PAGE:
Report from ALA: the Koha and Open Source ILS communities
The Open Source ILS Community
ALA was a week ago and I realized I haven't blogged about it yet! This is a summary of a few events that I attended having to do with Koha or Open Source. These events range from a general meeting of open source ILS users (OSS4PL), to a Koha users group meeting (KUDOS), to a demonstration of new Koha development. Perhaps one of the most difficult things to keep straight about open source ILS software is that there are different software products (Koha, Evergreen and more) and for each of these, libraries have the option to have a vendor provide support (we are using LibLime) or to go it on their own. As the number of libraries using an Open Source ILS increases, the community of users, developers and vendors is figuring out how to organize themselves and ultimately work together.
OSS4PL stands for Open Source Software for Public Libraries. The goal of this group is to foster communication between the different open source ILS software users. At the OSS4PL "unconference" at ALA, libraries using both Evergreen and Koha gathered at the beautiful Harold Washington Library Center (Chicago PL). In one exercise we organized ourselves into groups to discuss a particular topic. Naturally, we organized ourselves into Koha and Evergreen groups! This was beneficial to those of us in attendance from SCLS because we made some new Koha contacts. The second session was a more general discussion of issues facing the open source ILS community. From this session we learned a bit more about Evergreen and its development path. This event was organized by the King County Library System and the Galecia Group.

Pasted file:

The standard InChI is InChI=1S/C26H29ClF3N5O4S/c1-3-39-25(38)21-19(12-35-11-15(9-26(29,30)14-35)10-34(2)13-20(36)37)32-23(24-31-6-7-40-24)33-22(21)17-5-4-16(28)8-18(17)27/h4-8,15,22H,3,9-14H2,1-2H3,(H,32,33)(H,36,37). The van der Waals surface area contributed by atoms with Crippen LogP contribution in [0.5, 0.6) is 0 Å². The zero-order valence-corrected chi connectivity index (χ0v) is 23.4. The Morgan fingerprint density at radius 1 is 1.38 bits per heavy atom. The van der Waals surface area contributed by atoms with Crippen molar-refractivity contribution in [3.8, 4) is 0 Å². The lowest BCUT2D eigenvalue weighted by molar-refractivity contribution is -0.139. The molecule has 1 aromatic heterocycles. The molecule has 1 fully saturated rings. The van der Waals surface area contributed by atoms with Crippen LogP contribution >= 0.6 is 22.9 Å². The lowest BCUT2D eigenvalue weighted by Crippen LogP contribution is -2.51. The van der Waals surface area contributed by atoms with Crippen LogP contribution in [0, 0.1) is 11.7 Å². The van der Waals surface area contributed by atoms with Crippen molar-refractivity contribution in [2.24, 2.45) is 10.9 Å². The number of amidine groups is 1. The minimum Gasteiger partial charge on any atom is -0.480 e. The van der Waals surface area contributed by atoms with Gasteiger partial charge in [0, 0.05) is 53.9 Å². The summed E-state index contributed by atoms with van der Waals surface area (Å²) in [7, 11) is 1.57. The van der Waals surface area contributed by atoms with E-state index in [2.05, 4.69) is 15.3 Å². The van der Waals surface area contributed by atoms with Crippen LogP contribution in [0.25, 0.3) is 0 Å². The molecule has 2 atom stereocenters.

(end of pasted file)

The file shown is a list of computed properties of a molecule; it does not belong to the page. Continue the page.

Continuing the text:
KUDOS is a U.S. users group for libraries using Koha. Present at the KUDOS meeting were representatives from Koha libraries of all types and sizes; some use a vendor and some support Koha on their own. The primary focus of this group is to develop ways that Koha users can share information with each other. Goals include creating an easy-to-use list of U.S. libraries that use Koha, sharing information on development projects and holding an annual user conference. John Brice of Crawford County Federated Library System has been doing the arduous work of ratifying KUDOS as a non-profit organization. KUDOS will need to work within the international Koha community, regional communites (such as Wisconsin) and any vendor communities that may develop.
LibLime, our Koha support vendor, was doing Koha demonstrations throughout ALA. I attended a demonstration of features being developed by LibLime that will be available in a future release of Koha. Ian Walls of NYU Health Sciences Library tweeted the presentation as it was happening. (How cool is that?) Here is a summary of that Twitter feed as posted by Nicole Engard on her Open Sesame blog.